Mozilla debuts mobile browser alpha
It also posts Fennec builds for the desktop to get more feedback
Computerworld - Mozilla Corp. late Thursday released the first public preview of its mobile browser, and the company took the unusual step of offering it in versions for desktop PCs and Macs to collect feedback.
Code-named "Fennec" in a nod to the fennec fox, a small animal that lives in the Sahara Desert and is notable for its huge ears, the browser is built from the same Gecko code base that drives the also-under-construction Firefox 3.1, which just hit Beta 1 on Tuesday.
Mozilla pitched the alpha as "an early developer release" suitable for "testing purposes only," its typical description for its prebeta editions. However, according to Mark Finkle, Mozilla's platform evangelist, the company is looking for feedback from as many people as possible.
To that end, Fennec has been released not only for the one device it currently supports, Nokia Corp.'s N810 Internet Tablet, but also in versions for desktops and laptops running Windows, Mac OS X and Linux.
"We are also releasing desktop versions of Fennec," said Finkle in a post to his blog late last night. "That's right, you can install Fennec on your Windows, OS X or Linux desktop too! We want you to be able to experiment, provide feedback, write add-ons and generally get involved with the Mozilla Mobile project, even if you don't have a device."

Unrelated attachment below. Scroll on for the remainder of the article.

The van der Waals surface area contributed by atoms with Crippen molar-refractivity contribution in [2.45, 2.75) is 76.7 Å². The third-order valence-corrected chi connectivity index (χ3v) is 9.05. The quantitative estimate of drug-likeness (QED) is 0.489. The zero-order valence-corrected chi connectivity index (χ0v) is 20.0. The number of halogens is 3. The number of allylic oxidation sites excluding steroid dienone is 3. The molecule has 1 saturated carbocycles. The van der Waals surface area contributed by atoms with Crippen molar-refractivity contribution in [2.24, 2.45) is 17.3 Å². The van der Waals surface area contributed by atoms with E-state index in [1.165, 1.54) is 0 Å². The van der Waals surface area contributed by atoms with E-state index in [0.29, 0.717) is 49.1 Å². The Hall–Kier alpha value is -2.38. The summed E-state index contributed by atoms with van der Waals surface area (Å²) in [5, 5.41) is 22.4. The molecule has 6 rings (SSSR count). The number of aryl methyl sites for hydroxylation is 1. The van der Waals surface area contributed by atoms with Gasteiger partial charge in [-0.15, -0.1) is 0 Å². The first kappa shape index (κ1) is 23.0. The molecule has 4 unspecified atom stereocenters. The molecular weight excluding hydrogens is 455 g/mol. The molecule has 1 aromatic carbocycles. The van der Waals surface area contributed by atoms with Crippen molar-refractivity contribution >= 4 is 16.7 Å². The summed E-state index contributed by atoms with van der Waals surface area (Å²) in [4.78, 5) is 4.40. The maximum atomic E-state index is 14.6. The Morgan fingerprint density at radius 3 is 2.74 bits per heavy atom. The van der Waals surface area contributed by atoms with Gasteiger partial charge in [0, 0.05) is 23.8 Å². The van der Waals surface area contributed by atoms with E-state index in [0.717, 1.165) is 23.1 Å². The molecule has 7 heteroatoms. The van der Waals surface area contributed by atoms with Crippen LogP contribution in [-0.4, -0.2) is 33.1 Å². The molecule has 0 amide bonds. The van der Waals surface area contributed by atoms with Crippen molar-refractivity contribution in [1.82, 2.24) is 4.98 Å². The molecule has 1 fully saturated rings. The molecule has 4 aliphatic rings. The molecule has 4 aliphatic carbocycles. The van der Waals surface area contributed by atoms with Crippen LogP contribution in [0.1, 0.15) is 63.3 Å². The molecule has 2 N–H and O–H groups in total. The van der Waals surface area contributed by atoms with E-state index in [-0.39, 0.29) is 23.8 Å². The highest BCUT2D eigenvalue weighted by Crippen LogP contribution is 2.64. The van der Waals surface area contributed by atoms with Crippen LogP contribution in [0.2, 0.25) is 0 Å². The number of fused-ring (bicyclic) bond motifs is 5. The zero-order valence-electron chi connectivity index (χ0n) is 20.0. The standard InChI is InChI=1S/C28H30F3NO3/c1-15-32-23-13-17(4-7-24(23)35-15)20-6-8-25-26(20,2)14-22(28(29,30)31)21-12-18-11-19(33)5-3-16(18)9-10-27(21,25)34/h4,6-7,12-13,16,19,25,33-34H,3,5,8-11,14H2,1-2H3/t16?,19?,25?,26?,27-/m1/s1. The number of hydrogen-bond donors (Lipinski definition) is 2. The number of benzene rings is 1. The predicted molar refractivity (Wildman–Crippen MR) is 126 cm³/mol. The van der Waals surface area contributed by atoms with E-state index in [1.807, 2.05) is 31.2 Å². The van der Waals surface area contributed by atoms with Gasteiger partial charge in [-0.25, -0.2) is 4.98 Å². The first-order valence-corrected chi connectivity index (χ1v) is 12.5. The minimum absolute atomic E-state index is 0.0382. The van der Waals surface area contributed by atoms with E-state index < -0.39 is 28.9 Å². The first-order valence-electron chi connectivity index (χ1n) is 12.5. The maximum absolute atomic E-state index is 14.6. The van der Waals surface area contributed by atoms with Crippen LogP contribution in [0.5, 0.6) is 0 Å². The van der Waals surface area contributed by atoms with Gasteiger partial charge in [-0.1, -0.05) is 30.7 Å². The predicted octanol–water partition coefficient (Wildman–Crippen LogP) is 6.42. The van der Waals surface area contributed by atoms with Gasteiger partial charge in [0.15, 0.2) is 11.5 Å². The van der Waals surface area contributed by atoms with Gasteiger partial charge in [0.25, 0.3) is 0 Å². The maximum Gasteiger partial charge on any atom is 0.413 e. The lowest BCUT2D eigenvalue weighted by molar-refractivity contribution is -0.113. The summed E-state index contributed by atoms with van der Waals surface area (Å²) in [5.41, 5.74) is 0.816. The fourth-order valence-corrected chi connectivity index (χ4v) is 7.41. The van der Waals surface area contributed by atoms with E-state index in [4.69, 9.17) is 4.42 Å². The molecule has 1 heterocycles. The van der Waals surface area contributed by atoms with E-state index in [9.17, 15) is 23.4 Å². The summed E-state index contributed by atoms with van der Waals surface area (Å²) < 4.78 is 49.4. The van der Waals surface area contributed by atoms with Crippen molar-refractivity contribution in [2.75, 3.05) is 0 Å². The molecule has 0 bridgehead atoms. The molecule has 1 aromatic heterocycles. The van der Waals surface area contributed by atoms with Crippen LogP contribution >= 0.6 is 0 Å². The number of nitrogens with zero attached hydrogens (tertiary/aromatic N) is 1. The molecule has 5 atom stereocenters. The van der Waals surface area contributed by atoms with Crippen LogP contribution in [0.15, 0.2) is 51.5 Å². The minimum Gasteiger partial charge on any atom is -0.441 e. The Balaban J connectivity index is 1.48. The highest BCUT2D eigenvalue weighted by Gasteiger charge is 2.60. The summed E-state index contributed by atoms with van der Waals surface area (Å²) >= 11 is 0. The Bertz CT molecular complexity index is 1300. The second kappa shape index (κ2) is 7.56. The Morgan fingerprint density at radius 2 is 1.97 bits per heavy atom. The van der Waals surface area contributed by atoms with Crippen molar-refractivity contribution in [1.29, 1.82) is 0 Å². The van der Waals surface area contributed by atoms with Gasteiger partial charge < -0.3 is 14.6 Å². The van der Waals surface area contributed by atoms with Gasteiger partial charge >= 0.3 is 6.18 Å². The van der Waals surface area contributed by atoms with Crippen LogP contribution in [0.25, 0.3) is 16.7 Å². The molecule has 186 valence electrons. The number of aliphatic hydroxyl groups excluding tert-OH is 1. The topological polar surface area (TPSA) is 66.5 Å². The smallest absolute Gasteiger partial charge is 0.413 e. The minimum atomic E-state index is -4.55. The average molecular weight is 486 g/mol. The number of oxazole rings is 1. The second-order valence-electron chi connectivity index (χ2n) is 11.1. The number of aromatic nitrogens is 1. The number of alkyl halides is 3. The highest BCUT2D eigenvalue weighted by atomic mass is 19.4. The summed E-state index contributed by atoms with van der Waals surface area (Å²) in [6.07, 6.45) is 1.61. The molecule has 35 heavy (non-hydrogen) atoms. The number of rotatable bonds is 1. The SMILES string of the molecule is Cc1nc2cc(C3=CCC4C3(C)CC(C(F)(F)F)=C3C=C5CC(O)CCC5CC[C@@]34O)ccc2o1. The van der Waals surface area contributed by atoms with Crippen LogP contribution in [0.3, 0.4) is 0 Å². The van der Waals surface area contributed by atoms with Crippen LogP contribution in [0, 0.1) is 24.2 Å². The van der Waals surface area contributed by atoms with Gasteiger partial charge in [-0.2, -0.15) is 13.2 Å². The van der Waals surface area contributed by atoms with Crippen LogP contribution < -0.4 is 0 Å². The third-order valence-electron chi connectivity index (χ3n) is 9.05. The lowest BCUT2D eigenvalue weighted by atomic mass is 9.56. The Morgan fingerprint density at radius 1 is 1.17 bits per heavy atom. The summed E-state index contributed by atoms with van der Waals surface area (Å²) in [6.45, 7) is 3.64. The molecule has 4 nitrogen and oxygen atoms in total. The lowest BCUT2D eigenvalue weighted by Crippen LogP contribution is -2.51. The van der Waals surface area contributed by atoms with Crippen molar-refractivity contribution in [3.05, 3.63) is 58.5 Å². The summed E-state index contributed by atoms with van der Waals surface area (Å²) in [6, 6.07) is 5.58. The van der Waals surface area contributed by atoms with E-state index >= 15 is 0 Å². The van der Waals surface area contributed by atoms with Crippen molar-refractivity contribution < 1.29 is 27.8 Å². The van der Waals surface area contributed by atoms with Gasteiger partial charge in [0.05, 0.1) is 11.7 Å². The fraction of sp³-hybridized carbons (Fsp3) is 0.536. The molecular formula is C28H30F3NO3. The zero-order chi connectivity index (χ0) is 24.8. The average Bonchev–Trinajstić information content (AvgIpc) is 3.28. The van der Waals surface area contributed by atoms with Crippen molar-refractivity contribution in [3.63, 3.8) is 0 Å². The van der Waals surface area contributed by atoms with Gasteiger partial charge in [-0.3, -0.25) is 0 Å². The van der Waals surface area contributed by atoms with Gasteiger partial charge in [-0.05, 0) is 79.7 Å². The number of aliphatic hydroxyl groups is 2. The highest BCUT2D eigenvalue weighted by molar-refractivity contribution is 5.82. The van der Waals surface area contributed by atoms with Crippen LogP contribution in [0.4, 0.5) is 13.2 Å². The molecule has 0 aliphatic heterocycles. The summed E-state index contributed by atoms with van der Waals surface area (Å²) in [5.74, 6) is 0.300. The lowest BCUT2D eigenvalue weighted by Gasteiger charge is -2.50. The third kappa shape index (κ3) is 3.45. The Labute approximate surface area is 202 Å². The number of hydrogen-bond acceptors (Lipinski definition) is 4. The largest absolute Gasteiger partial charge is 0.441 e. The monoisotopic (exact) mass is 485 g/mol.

The Nokia N810 is not a cell phone, but rather is a small device for browsing the Internet, similar in some ways to Apple Inc.'s iPod touch. It runs the Maemo operating system, which is based on the Debian distribution of Linux.
A version of Fennec suitable for use under Microsoft Corp.'s Windows Mobile operating system is also in the works, but it isn't ready for public testing.
Fennec includes touch-screen support, includes a password manager and pop-up blocker, offers a Firefox-style tab-browsing interface, and provides the same address bar functionality as its big brother.
Mozilla is relatively late to the mobile browser market. Opera Software ASA, the Norwegian company noted for its Opera browser, leads the pack on mobile devices and phones, while Safari handles Internet duties on Apple's iPhone.
Nor is Fennec the open-source developer's first stab at a mobile browser. An earlier run at the idea, dubbed Minimo, was officially abandoned last November, several months before work started on Fennec.
Fennec Alpha 1 can be downloaded from Mozilla's Web site.
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